Who was the "friend" who flashed the lanterns from the Old North Church tower in 1775 and immortalized in Longfellow's "Midnight Ride of Paul Revere"?
The popular poem of Longfellow creates a scene of the Revolutionary War patriot making his lonely ride alerting the New England countryside, but misses the historians' view that his mission was not to alert but to warn Samuel Adams and John Hancock that the Brits were coming to Lexington and after those two in particular. Also our man Paul was helped by other local Bostonians making it truly a collective effort.
Aware that the British Regulars would try to stop all communications throughout the area around Boston, Revere earlier had shared his concern with Colonel William Conant when the now-famed silversmith had stopped at Charlestown.
Paul Revere later wrote in correspondence to Jeremy Bleknap ca 1798, "I agreed with Colonel Conant and some other gentlemen, that if the British went out by water, we would shew two lanthorns in the North Church steeple, and if by land, one, as a signal, for we were apprehensive it would be difficult to cross the Charles River, or get over Boston neck."
Old North Church was chosen because in 1775 its steeple was the tallest building in Boston and it was located and visible in Charlestown across the water. One problem plagued the plan. The rector of the church was a vowed Loyalist to the British. However, Paul Revere had a friend by the name of Captain John Pulling who was a vestryman of Christ Church and agreed to help the American cause.
Revere also knew Robert Newman, a bright young man who was not able to find work, but had taken a job he did not like as the church caretaker. Eager to help out, he was known to be a man of few words and right for the job of signaling a secret message eager to help out.
On April 18, Revere contacted both Captain Pulling and Sexton Newman as well as another acquaintance named Thomas Bernard and told them to be ready with lanterns that night. Revere told the men to go to the church and climb up into the steeple and show two lanterns from the window on the north side of the church facing Charleston.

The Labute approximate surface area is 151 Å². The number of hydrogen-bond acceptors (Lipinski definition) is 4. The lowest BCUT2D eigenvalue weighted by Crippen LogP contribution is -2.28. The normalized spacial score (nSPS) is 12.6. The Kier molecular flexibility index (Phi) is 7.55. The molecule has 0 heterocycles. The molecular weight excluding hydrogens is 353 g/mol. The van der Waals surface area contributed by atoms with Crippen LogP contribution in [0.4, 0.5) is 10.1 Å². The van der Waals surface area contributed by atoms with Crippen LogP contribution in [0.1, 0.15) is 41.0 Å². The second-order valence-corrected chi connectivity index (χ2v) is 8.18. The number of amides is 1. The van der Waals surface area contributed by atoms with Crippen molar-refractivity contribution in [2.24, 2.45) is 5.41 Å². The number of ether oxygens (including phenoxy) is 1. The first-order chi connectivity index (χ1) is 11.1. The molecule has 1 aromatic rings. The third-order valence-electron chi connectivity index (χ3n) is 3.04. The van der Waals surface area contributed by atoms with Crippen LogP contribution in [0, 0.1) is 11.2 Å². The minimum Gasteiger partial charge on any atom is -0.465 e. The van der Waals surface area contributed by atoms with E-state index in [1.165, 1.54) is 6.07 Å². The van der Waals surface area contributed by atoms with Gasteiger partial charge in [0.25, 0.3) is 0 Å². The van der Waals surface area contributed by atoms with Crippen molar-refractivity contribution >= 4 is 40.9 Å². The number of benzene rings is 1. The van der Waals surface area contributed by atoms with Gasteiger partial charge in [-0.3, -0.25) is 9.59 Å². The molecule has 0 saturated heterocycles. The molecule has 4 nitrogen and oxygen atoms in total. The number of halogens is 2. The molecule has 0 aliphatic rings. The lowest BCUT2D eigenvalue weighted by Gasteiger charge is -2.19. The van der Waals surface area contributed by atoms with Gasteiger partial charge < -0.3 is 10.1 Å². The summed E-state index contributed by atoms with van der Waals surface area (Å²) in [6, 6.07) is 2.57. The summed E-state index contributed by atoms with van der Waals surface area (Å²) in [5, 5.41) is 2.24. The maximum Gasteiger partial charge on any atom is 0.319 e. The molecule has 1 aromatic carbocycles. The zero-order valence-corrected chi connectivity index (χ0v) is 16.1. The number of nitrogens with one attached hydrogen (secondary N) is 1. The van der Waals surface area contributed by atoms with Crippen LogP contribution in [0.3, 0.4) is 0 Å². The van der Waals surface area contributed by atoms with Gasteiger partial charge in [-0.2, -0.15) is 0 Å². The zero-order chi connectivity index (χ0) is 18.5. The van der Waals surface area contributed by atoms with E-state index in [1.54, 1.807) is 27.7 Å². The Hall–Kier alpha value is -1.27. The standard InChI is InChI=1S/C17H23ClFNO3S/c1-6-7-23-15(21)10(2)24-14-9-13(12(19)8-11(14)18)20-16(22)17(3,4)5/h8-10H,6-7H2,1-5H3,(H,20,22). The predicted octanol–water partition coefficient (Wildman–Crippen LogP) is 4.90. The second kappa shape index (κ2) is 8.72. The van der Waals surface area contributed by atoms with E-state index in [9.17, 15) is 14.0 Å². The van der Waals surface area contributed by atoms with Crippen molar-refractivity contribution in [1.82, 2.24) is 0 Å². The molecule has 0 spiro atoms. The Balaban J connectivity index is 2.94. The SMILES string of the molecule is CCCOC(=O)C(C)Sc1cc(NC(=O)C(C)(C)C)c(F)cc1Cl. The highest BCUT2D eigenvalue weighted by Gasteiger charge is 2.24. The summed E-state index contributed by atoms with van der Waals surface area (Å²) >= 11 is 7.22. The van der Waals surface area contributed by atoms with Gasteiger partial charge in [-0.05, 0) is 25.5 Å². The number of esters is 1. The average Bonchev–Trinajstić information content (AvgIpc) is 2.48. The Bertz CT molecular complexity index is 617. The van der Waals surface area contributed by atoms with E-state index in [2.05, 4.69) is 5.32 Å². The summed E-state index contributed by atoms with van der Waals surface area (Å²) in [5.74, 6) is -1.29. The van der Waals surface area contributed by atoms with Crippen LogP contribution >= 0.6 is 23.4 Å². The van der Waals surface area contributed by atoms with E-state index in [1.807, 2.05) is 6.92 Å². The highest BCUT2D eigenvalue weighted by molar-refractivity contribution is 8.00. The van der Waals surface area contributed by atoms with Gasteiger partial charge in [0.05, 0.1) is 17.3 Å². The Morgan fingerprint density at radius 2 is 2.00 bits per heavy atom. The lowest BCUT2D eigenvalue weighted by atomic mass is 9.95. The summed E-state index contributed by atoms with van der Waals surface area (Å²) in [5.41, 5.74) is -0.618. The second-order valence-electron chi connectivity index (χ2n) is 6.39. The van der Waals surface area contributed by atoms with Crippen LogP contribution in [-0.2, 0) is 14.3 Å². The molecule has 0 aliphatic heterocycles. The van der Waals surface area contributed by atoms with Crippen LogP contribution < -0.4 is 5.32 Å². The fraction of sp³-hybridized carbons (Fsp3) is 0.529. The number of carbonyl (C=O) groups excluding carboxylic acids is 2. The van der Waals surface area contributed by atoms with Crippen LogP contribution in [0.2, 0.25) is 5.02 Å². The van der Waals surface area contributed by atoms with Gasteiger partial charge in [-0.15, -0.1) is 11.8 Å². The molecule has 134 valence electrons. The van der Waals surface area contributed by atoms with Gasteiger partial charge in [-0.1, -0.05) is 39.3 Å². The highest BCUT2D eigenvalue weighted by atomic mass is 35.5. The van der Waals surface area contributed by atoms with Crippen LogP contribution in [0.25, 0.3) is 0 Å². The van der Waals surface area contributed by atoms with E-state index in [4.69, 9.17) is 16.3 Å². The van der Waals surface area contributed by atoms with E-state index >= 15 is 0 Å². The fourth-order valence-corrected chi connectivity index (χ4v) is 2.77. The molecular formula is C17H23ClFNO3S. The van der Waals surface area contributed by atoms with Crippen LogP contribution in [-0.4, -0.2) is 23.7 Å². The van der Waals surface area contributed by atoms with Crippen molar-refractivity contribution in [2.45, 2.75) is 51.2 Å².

Newman opened the church door with his key before Captain Pulling joined him inside while Thomas Bernard stood guarding the door. It is believed that Pulling and Newman shared in the task of flashing the signal that the British troops were disembarking Boston by boat heading for Cambridge.
Were two men showing the signal lights or one? David Hackett Fischer author of Paul Revere's Ride (1995) states in the endnotes that, all three men Pulling, Newman and Bernard took part. He cites the improbable task of carrying two lanterns up and the unlikelihood of lighting them using flint and steel atop the narrow steeple ladders. Further, there was the danger of igniting a light on the ground floor with British soldiers walking the streets; making certain that the two lanterns were simultaneously displayed out the window; and that Mr. Bernard kept watch while the other two were in the tower.
Fischer says that there are no known sources surviving that explain who did what in the church tower that night. So it appears that three might have been involved and not one as Longfellow seems to imply when writing the words, "He said to his friend, 'If the British march By land or sea from the town to-night, Hang a lantern aloft in the belfry arch Of the North Church tower as a signal light, - One if by land, and two if by sea, And I on the opposite shore shall be...'"
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